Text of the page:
(DetoxifySamurai) Burdock is actually the common name of a genus of flowering perennials, whose scientific name is Arctium. The easiest way to describe burdock is as the small burrs that often get stuck on your trousers or socks when walking in a forest. Those small hooking burrs come from the burdock plant, whose plants, leaves, and stems actually have significant value as herbal or alternative remedies. The root of burdock is perhaps the most valued, as it can be eaten in large quantities as a root vegetable, and is very rich in important fibers. The dried leaves and seeds can also be used to extract burr oil, which has a wide range of medicinal uses.
Historical documents indicate that the burdock herb was used during the 14th century in an attempt to treat leprosy. In Japan, burdock root is called “Gobo” and is eaten as a vegetable; it is part of their regular diet. Burdock is famous in Japan for its multiple healing properties. Burdock roots are also fondly called poor-man’s potatoes.
Medieval German herbalists used the burdock herb for treating gastrointestinal complaints, as well as joint and bone conditions. They were the first to use burdock root to treat cancerous tumors.
The burdock herb is a traditional medicinal plant and dried burdock root was used extensively in Europe, India and China to treat respiratory disorders, abscesses, joint pain, urinary problems, as well as to overcome serious health problems by stimulating cell regeneration, detoxification and cleansing.
Health Benefits of Burdock
One of the aspects of burdock that doesn’t get enough attention is its impressive ability to lower blood pressure. The plant’s high concentration of potassium, a vasodilator, helps to relieve tension within the cardiovascular system by relaxing the blood vessels and arteries, thereby helping to prevent atherosclerosis, heart attacks, and strokes.
The most well-known use of burdock is as a digestive aid for many different reasons. Firstly, the high concentration of fibers in burdock help to stimulate the digestive system and move food smoothly through the bowels, relieving constipation and preventing bloating, cramping, and ulcers. Inulin, a particular type of fiber found in burdock, is able to reduce inflammation in the gut and eliminate many types of harmful bacteria that can cause diarrhea and other gastrointestinal problems.
Although all types of fiber are able to help regulate the balance of insulin and glucose in the body, inulin is particularly effective and has been directly connected to reducing the development and severity of diabetes and diabetes-related symptoms. The significant levels of inulin in burdock can also lower overall blood cholesterol by eliminating it from the body, thereby further protecting your cardiovascular system.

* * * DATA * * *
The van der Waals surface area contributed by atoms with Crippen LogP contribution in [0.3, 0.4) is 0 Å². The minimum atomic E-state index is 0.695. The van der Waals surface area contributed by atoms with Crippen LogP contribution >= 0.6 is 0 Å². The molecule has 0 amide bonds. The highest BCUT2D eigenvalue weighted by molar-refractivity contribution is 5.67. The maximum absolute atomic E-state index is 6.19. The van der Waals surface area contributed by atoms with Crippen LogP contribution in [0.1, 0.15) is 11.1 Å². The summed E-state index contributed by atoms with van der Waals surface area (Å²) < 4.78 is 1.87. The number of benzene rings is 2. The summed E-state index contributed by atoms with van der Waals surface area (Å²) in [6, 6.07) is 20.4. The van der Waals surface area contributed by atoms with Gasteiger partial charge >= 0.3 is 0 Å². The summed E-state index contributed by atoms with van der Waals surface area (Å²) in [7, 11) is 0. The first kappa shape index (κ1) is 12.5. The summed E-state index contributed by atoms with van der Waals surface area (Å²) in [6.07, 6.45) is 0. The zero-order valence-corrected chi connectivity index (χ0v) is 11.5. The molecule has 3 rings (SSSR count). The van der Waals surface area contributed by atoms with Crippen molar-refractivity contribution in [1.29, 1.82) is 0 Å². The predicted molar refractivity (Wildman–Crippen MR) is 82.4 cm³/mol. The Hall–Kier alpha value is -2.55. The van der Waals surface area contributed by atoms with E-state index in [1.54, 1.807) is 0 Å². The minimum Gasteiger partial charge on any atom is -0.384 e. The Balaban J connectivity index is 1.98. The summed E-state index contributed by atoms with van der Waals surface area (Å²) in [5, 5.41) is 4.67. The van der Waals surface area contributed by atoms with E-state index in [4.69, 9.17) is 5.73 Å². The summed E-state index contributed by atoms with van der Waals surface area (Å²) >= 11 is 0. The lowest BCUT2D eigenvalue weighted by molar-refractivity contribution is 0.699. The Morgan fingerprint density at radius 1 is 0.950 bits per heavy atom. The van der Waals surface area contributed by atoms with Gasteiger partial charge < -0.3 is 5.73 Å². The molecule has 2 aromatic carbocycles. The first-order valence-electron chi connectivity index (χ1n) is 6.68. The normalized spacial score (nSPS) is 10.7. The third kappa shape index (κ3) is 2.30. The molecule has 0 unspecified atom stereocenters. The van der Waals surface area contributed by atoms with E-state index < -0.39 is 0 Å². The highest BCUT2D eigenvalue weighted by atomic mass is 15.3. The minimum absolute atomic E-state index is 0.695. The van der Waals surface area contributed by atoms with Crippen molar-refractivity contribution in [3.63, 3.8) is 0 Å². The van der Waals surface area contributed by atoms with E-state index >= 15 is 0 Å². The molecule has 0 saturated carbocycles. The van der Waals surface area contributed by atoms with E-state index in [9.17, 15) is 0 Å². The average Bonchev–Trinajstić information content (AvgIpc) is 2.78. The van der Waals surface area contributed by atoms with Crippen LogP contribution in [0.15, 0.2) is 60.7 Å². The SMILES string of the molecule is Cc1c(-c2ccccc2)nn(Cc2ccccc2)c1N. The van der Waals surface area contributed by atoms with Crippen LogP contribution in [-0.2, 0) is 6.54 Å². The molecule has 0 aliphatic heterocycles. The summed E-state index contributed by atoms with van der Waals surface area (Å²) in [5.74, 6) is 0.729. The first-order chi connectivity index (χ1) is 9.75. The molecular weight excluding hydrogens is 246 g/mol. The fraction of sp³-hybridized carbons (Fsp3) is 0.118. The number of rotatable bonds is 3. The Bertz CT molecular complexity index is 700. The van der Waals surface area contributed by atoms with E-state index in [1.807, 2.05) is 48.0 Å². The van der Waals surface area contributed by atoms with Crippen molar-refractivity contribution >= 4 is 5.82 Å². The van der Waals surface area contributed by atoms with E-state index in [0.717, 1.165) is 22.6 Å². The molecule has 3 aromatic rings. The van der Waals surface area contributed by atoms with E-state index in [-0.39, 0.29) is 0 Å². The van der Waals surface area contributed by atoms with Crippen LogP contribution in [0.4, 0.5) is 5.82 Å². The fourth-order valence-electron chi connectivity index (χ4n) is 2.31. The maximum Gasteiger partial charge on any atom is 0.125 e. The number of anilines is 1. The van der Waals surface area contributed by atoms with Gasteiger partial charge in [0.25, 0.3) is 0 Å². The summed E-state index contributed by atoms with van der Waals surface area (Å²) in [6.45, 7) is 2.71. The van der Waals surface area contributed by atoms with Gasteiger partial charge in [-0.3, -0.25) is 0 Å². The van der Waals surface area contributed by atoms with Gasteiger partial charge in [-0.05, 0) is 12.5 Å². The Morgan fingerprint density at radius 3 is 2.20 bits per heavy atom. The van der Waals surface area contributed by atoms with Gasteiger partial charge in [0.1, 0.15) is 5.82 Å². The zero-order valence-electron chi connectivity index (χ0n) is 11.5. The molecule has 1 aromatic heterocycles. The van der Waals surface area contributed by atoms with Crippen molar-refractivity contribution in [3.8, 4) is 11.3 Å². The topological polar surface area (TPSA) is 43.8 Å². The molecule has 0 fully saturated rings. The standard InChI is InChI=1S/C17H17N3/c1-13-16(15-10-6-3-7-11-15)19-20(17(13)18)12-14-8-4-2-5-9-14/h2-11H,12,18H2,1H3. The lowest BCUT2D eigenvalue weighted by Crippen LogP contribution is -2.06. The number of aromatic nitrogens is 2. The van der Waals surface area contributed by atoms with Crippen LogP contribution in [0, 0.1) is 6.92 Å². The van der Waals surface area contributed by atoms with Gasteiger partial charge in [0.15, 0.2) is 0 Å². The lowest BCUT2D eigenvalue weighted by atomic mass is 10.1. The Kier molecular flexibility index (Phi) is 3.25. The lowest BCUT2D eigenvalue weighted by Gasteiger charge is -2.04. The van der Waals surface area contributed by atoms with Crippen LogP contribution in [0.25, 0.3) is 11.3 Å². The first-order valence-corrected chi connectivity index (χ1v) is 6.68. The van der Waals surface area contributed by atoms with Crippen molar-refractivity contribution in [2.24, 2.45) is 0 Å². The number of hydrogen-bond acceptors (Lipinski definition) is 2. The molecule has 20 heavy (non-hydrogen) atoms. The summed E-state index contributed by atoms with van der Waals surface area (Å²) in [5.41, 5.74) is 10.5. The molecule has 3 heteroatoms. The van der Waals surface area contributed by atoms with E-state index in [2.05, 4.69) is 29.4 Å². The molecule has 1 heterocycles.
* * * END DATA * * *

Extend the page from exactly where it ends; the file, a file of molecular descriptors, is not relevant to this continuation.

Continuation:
Detoxify the Liver:
The same chemicals that give burdock its bitter taste stimulate bile production and digestive juices in the gut, which helps the liver more rapidly process toxins and flush them from the system. Clearing toxins from the blood is one of the main purposes of the liver, and burdock’s organic compounds and components have been directly linked to improving this function.
One of the most common side effects of constipation, high toxicity in the blood, or poor dietary habits is skin inflammation, manifesting as spots, pimples, acne, rashes, or discoloration. Many herbalists recommend burdock root supplements and herbs for the treatment of skin conditions, as this powerful herb can solve the underlying problems of toxicity or constipation in a fast and efficient way, leading to clearer, healthier skin.
Having a hormonal disorder can be destructive and difficult for your life. To avoid that, you want to add foods and herbs that can regulate hormonal activity in the body. Burdock is able to help the liver metabolize certain hormones, like estrogen, which can help to rebalance the body’s hormonal levels to normalcy. Excess estrogen is the cause of many dangerous or even deadly hormonal disorders, so adding some burdock root to your weekly diet is never a bad idea!
The significant levels of vitamin C and E, both of which act as antioxidants in the body to eliminate free radicals, mean that burdock is a major booster to our immune system function. These antioxidants have been linked to preventing infections, lowering one’s risk of cancer, and generally supporting proper growth, development, and repair of the body’s cells and tissues.
A Final Word of Warning:
Also, for those people using potassium-sparing diuretic therapy, eating too much burdock (with its significant levels of potassium) may aggravate the system and result in potassium toxicity. As always, everything should be consumed in moderation.